Penetrating injury has a much different pathophysiology than blunt injury. These injuries tend to be more discrete or focal, while blunt injury is more diffuse with injury not only to the vascular structures but also to the adjacent bone, muscle, and nerves. The diffuse nature of the blunt injury not only affects the major arteries and veins but also disrupts smaller vessels that would normally provide collateral flow around an occluded or narrowed vessel. As a result, ischemia is worsened or exaggerated. Penetrating injury is generally classified as low velocity (<2,500 ft/s). This includes stab wounds, fragment injuries, and low-velocity gunshot wounds. High-velocity (>2,500 ft/s) wounds, such as those caused by a military assault rifle wound, produce significantly more tissue damage than low-velocity weapons due to the energy imparted. The kinetic energy of a wounding missile equals the mass of the projectile multiplied by the velocity squared. The missile creates a rapidly expanding and rapidly contracting cavity that can reach a size equal to 30 times the diameter of the projectile. This occurs at right angles to the missile tract and stretches and tears the adjacent tissue. Fragments of the deteriorating projectile become missiles themselves and cause additional injuries.14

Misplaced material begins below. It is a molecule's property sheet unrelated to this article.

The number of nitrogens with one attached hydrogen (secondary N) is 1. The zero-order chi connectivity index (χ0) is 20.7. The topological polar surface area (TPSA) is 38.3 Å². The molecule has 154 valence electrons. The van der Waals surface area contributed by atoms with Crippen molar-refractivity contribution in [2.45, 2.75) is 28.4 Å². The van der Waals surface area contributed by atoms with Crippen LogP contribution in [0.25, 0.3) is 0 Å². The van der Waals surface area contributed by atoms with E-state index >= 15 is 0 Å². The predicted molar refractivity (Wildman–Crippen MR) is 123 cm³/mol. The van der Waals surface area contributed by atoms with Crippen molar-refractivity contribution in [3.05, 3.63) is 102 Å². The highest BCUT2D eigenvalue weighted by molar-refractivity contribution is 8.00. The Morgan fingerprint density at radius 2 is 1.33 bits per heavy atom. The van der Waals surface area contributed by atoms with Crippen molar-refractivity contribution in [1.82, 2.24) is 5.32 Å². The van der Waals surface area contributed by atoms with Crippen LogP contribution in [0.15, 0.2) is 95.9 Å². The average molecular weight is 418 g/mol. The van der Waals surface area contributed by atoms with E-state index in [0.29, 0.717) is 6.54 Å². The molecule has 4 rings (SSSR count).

In addition to the acute pathophysiology produced by hemorrhage and thrombosis, trauma can produce subacute or chronic injuries, which may not become apparent for years. The most common of these chronic injuries are arteriovenous fistula and pseudoaneurysm. An arteriovenous fistula typically occurs after penetrating trauma that causes injury to both an artery and a vein in close proximity. The high-pressure flow from the artery will follow the path of least vascular resistance into the vein producing local, regional, and systemic signs and symptoms (Fig. 41-2). These include local tenderness and edema, regional ischemia from “steal,” and congestive heart failure if the fistula enlarges.15 A pseudoaneurysm is a result of a puncture or laceration of an artery that bleeds into and is controlled by the surrounding tissue (see Section “Case 6,” Fig. 41-21). The artery remains patent; blood flows into and out of the pseudoaneurysm—much like the ebb and flow of ocean water into and out of a tide pool. They can enlarge and produce local compressive symptoms, erode adjacent structures, or, rarely, be a source of distal emboli.15 Initially, they can be clinically occult, but with time become symptomatic.